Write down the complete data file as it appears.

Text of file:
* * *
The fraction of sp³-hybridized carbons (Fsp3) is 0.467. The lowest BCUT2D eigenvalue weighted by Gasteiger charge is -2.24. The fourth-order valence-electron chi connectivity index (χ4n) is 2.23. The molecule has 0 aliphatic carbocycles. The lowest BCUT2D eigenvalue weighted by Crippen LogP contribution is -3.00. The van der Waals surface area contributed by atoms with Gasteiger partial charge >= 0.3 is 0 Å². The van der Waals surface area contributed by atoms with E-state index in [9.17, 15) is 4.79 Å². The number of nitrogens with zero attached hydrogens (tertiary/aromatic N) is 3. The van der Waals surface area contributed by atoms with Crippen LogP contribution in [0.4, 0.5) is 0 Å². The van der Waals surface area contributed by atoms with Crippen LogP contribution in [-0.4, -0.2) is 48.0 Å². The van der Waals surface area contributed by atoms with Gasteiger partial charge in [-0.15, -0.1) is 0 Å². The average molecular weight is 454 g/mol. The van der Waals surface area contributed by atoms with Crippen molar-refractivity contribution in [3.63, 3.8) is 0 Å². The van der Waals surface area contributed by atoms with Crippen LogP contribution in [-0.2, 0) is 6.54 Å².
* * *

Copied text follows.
The fraction of sp³-hybridized carbons (Fsp3) is 0.467. The lowest BCUT2D eigenvalue weighted by Gasteiger charge is -2.24. The fourth-order valence-electron chi connectivity index (χ4n) is 2.23. The molecule has 0 aliphatic carbocycles. The lowest BCUT2D eigenvalue weighted by Crippen LogP contribution is -3.00. The van der Waals surface area contributed by atoms with Gasteiger partial charge >= 0.3 is 0 Å². The van der Waals surface area contributed by atoms with E-state index in [9.17, 15) is 4.79 Å². The number of nitrogens with zero attached hydrogens (tertiary/aromatic N) is 3. The van der Waals surface area contributed by atoms with Crippen LogP contribution in [0.4, 0.5) is 0 Å². The van der Waals surface area contributed by atoms with Crippen LogP contribution in [-0.4, -0.2) is 48.0 Å². The van der Waals surface area contributed by atoms with Gasteiger partial charge in [-0.15, -0.1) is 0 Å². The average molecular weight is 454 g/mol. The van der Waals surface area contributed by atoms with Crippen molar-refractivity contribution in [3.63, 3.8) is 0 Å². The van der Waals surface area contributed by atoms with Crippen LogP contribution in [-0.2, 0) is 6.54 Å².